Pay nothing now. Simply send us a likeness of your special someone along with a lock of their hair and leave the rest to us. Once we post your unique purchase, you’ll have 24 hours to observe its every feature. Once that time is up you’ll be invoiced separately. If for any reason you’re not utterly delighted with your purchase and don’t think your miniature is the most realistic you’ve ever seen, simply return it and you’ll owe nothing.”

He’d found the right photo after rummaging through the albums for an hour. There it was. It had been taken not long before their wedding day. He still remembered it. They’d been out walking together when one of his father’s friends had appeared, brandishing his new camera. He’d persuaded them to pose in the churchyard across the road, even giving them the print for free once it was developed.

Jim had sat looking at the photo with a tear in his eye. It was the last time Marjorie had been happy, a perfect time capsule of youth even with the wonky horizon and gravestone jutting into shot. The bitterness in her face wasn’t there, nor the resignation in Jim’s wrinkle free features. Anything had seemed possible back then, they were so in love and so…young.

He had no interest in a figurine of how she looked now but how she was back then, well that would be different. He could leave the angry spiteful woman downstairs and retreat to his train set to look at the woman he’d fallen in love with all those years ago. Somehow, he wasn’t really sure why, that would complete his train set, make it perfect.

He had the photo in his pocket as they ate dinner in silence, Jim grimacing his way through the burnt potatoes as Marjorie scowled across at him, desperate for an argument, daring him to complain.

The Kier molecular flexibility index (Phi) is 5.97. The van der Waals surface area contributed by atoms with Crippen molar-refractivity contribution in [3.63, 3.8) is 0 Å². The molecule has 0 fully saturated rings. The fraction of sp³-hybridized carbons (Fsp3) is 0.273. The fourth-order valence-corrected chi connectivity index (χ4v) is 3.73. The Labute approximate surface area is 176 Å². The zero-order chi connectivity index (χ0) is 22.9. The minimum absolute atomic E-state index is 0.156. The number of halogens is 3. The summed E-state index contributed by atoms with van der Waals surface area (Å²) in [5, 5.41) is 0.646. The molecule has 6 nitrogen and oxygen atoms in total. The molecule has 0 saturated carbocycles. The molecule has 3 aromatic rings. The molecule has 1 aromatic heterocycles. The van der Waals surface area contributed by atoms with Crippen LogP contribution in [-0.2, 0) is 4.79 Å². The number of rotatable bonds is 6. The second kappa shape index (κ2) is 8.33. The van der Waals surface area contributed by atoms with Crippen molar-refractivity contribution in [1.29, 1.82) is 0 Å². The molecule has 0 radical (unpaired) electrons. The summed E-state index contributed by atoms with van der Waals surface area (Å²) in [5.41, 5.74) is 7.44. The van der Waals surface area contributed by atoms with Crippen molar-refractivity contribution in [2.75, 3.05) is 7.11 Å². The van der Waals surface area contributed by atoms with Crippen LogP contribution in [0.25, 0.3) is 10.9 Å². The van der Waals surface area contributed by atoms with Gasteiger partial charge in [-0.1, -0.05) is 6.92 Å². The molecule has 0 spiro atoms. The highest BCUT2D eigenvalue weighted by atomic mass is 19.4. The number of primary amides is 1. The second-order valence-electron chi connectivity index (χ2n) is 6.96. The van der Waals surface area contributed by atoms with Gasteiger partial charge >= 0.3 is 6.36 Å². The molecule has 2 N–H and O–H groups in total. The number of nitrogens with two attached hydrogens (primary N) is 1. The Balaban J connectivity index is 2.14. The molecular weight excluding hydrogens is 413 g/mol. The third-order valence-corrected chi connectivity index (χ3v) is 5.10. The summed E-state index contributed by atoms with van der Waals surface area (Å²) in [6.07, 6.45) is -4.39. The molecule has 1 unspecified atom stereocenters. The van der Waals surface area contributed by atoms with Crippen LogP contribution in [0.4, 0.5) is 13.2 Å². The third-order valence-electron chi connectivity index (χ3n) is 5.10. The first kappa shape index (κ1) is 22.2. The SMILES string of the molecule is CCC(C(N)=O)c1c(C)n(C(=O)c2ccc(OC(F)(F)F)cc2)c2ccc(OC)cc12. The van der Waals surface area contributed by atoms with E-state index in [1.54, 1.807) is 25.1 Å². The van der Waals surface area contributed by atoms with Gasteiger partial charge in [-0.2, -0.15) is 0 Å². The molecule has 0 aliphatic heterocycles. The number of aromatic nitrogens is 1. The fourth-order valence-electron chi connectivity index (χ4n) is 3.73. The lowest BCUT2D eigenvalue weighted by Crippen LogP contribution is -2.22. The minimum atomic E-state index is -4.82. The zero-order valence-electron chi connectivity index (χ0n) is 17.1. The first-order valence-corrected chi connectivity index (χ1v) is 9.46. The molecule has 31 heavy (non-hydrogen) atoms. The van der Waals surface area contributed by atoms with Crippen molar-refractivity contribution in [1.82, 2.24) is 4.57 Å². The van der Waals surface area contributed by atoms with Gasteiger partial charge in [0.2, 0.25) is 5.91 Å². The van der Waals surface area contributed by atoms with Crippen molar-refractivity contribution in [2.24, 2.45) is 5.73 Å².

He washed up as she shuffled upstairs to bed afterwards. She was asleep by eight and he was in the room ten minutes later, scissors in hand.

He stood by the bed for a minute, his mind filled with an image of a young Marjorie on the platform, smiling and waving as he leaned out of the train window, coming to see her for a weekend of walks and country pubs. He leaned down and snipped an inch of white hair from near her ear, slipping it into the palm of his hand.

The envelope was waiting for him by the train set. He slipped the photo and the lock of hair inside before carrying it downstairs and out the door, walking down the street to the post box.

As he pushed the envelope inside an image flashed in his mind, he couldn’t help but picture the post box as a gaping mouth, biting down on his hand if he leaned in too far. He shook the head, his thoughts moving to where he was going to position the figurine, which place would be the perfect spot for her?